As the weather is getting cold quite quickly by day, people are resorting indoors these days. So I came up with an idea to bring some liveliness and it was a Korean Pop-up event, which has attracted quite a big crowd. I’ll be busy shopping and preparing for the event from tomorrow and this is my post till I’m free again after the event.
Today I wanted to share my trip to Canakkale in the beginning of October. I went there by myself on impulse to give my in-laws a nice surprise. I turned up unannounced and rang the bell. Though my appearance didn’t go as I’d imagined on my way there, – the mixed expressions on their face of being surprised, puzzled and delighted, – when mum rushed home from the pilates class, face flushed and the plastic shoe covers still on, I could sense she was surprised and excited. And she hugged me, saying “What a lovely surprise!”
I stayed for 5 days eating, cooking, drinking with them every day and came back with homemade winter preserves, jam and dried pasta and all.
The biggest reason I love going to Canakkale is that I can have fresh fish from the ‘real sea’. Fishermen sell their daily catch at the harbour and I see all kinds of Sea Bream the real Sea Bream with the black crowns and a pink spot, which is known as Gilthead Bream or Royal Bream or Dorade Royale. You never find this in Istanbul.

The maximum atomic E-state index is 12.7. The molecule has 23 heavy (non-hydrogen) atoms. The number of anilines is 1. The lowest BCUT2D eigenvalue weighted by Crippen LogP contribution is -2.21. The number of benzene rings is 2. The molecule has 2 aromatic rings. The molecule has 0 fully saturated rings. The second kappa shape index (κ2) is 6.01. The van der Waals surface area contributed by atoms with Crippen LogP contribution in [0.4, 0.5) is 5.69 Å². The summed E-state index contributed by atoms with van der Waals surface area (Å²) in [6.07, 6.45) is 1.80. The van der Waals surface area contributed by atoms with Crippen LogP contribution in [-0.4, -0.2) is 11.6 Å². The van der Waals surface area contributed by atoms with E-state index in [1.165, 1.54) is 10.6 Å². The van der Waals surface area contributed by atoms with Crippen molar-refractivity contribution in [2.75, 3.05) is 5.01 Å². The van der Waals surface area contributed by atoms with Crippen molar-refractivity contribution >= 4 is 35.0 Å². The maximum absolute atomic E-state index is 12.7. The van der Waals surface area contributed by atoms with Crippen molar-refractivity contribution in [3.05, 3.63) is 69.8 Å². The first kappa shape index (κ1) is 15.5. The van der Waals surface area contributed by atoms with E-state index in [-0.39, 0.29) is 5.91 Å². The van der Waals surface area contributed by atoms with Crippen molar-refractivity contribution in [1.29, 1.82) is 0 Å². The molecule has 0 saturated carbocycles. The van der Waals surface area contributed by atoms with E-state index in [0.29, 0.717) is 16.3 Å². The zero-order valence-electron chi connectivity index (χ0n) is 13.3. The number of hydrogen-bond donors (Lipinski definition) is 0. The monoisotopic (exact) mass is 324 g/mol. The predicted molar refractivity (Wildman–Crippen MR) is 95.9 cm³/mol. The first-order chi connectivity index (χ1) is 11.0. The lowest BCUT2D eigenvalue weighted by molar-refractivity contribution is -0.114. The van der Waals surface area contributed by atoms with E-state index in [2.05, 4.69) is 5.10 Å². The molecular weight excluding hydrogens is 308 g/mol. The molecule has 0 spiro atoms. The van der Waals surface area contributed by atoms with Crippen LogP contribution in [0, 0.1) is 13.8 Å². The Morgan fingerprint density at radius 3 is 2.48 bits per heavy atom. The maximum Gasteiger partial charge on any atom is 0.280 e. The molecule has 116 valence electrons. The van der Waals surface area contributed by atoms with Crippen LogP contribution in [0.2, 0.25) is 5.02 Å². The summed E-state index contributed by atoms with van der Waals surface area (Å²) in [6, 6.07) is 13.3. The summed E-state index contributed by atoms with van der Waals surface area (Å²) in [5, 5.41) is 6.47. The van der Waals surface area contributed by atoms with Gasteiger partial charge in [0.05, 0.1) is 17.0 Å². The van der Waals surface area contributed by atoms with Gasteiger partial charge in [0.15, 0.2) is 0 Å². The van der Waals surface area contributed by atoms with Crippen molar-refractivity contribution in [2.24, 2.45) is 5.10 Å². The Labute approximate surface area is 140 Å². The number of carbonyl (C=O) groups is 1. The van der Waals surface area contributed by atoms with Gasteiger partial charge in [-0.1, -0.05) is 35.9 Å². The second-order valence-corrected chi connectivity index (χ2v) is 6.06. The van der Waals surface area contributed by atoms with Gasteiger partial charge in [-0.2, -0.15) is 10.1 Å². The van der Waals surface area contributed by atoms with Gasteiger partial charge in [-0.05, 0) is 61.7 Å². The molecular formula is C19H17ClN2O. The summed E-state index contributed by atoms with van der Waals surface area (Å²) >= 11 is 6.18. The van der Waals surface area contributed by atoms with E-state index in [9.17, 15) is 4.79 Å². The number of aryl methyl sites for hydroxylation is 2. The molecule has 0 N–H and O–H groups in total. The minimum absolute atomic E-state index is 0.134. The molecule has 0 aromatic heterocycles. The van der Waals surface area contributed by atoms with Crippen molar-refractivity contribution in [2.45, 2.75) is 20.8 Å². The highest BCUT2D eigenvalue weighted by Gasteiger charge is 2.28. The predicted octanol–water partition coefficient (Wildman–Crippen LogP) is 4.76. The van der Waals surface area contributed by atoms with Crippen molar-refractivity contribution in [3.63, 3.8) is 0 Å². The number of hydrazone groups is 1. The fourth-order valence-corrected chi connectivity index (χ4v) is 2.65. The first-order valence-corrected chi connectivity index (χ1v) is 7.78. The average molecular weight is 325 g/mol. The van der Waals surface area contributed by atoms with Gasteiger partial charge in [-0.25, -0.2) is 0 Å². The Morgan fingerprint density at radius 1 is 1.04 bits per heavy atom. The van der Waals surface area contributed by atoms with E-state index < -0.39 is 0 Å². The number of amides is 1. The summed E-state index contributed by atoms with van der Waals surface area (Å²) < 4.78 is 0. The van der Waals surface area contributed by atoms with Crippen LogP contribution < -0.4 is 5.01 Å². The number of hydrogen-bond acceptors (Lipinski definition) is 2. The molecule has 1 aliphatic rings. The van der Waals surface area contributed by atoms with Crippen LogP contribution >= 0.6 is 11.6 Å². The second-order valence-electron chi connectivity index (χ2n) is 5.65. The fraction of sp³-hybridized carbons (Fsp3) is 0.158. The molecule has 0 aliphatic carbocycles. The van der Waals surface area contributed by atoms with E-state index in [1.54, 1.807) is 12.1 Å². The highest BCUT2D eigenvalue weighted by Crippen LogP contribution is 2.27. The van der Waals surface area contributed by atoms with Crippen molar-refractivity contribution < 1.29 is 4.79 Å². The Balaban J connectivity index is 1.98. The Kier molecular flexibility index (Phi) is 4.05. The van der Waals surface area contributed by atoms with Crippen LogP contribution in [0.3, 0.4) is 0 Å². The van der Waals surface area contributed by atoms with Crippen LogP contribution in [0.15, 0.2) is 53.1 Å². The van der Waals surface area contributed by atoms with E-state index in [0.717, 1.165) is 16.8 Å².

According to Greek mythology, Gilthead Bream was considered sacred to Aphrodite – the goddess of love, beauty and sexual rapture – and it’s a real treat to have.
I was really pampered with delicious food from the day 1 and they took me to the newly opened Radika fish restaurant on top of Akol Hotel one day. What a view, huh?! The food was fantastic and it’ll surely be our regular spot.
However, the main topic is this, the farmers market. I spent over an hour at the Tuesday market and it was an absolute joy looking at the vibrant stalls loaded with summer and autumn produce.
I bought 3 kg of my favourite goat cheese to bring back home, the cheese made from goats that are pastured in the lush Kaz Dağı(where Mt.Ida is). Nothing can beat the freshness of this cheese. I love chatting with growers and so they do! I’m a rare Asian woman who wonders around farmers markets asking questions and they often give me things for free and refuse to take money from me, saying that I’m their guest and I even came from 8000 km away 🙂
In every weekly market, my favourite stop is the stalls where village ladies sell foraged wild plants and fruits. This time around, I often see what they call ‘yaban mersini’, which is translated to blueberries but they aren’t really the blueberries we know of. They look more like myrtille but they have pips in them and more sour, making me to conclude that they are bilberries. In Turkey, any blueberry looking wild berries are called ‘yaban mersini’ and it confuses people.
I bought a half kilo, and Mum and I ate a few out of hand but they were too tart and sour even if they’re super good for you! And they have pips in them. So I brought the rest home, thinking of reproducing the tart I enjoyed so much while living in France.